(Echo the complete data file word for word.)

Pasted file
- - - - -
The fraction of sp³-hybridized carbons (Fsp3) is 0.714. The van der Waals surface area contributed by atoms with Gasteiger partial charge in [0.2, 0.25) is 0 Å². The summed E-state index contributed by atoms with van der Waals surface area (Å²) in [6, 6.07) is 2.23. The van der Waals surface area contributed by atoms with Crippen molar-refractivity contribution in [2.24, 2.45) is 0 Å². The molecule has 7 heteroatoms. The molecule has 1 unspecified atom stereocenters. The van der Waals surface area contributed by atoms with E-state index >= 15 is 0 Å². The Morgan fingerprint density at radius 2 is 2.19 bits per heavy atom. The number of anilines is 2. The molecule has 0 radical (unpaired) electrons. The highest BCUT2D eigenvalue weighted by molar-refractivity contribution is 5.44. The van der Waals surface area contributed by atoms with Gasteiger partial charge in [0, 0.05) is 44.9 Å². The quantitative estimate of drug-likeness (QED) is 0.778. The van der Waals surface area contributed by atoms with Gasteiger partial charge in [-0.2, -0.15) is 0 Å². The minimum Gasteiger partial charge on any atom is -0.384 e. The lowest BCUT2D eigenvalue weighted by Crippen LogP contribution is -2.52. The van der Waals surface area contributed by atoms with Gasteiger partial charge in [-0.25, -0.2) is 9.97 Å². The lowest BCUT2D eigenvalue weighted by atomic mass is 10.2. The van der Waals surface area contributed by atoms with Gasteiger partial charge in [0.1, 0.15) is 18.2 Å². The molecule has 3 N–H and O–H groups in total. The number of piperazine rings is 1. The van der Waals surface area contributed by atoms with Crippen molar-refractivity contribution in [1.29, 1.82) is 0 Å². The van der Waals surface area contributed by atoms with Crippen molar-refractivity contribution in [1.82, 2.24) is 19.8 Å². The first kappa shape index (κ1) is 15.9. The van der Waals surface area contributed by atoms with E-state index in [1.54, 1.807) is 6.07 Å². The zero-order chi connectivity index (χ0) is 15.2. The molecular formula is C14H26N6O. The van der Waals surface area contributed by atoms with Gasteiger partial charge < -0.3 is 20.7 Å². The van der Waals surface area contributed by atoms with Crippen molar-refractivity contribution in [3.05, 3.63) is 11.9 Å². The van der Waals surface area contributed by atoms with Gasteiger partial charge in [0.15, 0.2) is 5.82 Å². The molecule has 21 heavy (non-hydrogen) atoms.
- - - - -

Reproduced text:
The fraction of sp³-hybridized carbons (Fsp3) is 0.714. The van der Waals surface area contributed by atoms with Gasteiger partial charge in [0.2, 0.25) is 0 Å². The summed E-state index contributed by atoms with van der Waals surface area (Å²) in [6, 6.07) is 2.23. The van der Waals surface area contributed by atoms with Crippen molar-refractivity contribution in [2.24, 2.45) is 0 Å². The molecule has 7 heteroatoms. The molecule has 1 unspecified atom stereocenters. The van der Waals surface area contributed by atoms with E-state index >= 15 is 0 Å². The Morgan fingerprint density at radius 2 is 2.19 bits per heavy atom. The number of anilines is 2. The molecule has 0 radical (unpaired) electrons. The highest BCUT2D eigenvalue weighted by molar-refractivity contribution is 5.44. The van der Waals surface area contributed by atoms with Gasteiger partial charge in [0, 0.05) is 44.9 Å². The quantitative estimate of drug-likeness (QED) is 0.778. The van der Waals surface area contributed by atoms with Gasteiger partial charge in [-0.2, -0.15) is 0 Å². The minimum Gasteiger partial charge on any atom is -0.384 e. The lowest BCUT2D eigenvalue weighted by Crippen LogP contribution is -2.52. The van der Waals surface area contributed by atoms with Gasteiger partial charge in [-0.25, -0.2) is 9.97 Å². The lowest BCUT2D eigenvalue weighted by atomic mass is 10.2. The van der Waals surface area contributed by atoms with Gasteiger partial charge in [0.1, 0.15) is 18.2 Å². The molecule has 3 N–H and O–H groups in total. The number of piperazine rings is 1. The van der Waals surface area contributed by atoms with Crippen molar-refractivity contribution in [1.29, 1.82) is 0 Å². The van der Waals surface area contributed by atoms with Crippen molar-refractivity contribution in [1.82, 2.24) is 19.8 Å². The first kappa shape index (κ1) is 15.9. The van der Waals surface area contributed by atoms with E-state index in [1.54, 1.807) is 6.07 Å². The zero-order chi connectivity index (χ0) is 15.2. The molecular formula is C14H26N6O. The van der Waals surface area contributed by atoms with Gasteiger partial charge < -0.3 is 20.7 Å². The van der Waals surface area contributed by atoms with Crippen molar-refractivity contribution in [3.05, 3.63) is 11.9 Å². The van der Waals surface area contributed by atoms with Gasteiger partial charge in [0.15, 0.2) is 5.82 Å². The molecule has 21 heavy (non-hydrogen) atoms.